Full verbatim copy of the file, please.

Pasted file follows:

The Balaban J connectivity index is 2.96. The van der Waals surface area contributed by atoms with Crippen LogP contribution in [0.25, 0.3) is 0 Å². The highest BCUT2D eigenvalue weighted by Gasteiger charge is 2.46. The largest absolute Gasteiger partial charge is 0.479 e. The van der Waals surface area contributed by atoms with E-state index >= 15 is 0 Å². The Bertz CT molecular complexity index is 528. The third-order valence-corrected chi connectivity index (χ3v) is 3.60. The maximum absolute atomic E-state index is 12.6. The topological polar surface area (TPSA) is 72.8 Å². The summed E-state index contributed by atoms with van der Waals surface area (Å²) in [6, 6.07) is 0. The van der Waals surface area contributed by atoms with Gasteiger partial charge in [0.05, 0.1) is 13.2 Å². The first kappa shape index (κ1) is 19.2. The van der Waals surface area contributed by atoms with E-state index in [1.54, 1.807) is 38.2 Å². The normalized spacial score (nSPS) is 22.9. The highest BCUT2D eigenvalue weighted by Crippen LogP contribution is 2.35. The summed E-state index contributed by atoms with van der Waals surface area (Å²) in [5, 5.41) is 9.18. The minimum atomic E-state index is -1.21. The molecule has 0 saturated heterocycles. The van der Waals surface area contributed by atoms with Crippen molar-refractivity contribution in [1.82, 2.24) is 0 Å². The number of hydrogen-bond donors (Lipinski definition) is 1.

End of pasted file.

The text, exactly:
The Balaban J connectivity index is 2.96. The van der Waals surface area contributed by atoms with Crippen LogP contribution in [0.25, 0.3) is 0 Å². The highest BCUT2D eigenvalue weighted by Gasteiger charge is 2.46. The largest absolute Gasteiger partial charge is 0.479 e. The van der Waals surface area contributed by atoms with E-state index >= 15 is 0 Å². The Bertz CT molecular complexity index is 528. The third-order valence-corrected chi connectivity index (χ3v) is 3.60. The maximum absolute atomic E-state index is 12.6. The topological polar surface area (TPSA) is 72.8 Å². The summed E-state index contributed by atoms with van der Waals surface area (Å²) in [6, 6.07) is 0. The van der Waals surface area contributed by atoms with Gasteiger partial charge in [0.05, 0.1) is 13.2 Å². The first kappa shape index (κ1) is 19.2. The van der Waals surface area contributed by atoms with E-state index in [1.54, 1.807) is 38.2 Å². The normalized spacial score (nSPS) is 22.9. The highest BCUT2D eigenvalue weighted by Crippen LogP contribution is 2.35. The summed E-state index contributed by atoms with van der Waals surface area (Å²) in [5, 5.41) is 9.18. The minimum atomic E-state index is -1.21. The molecule has 0 saturated heterocycles. The van der Waals surface area contributed by atoms with Crippen molar-refractivity contribution in [1.82, 2.24) is 0 Å². The number of hydrogen-bond donors (Lipinski definition) is 1.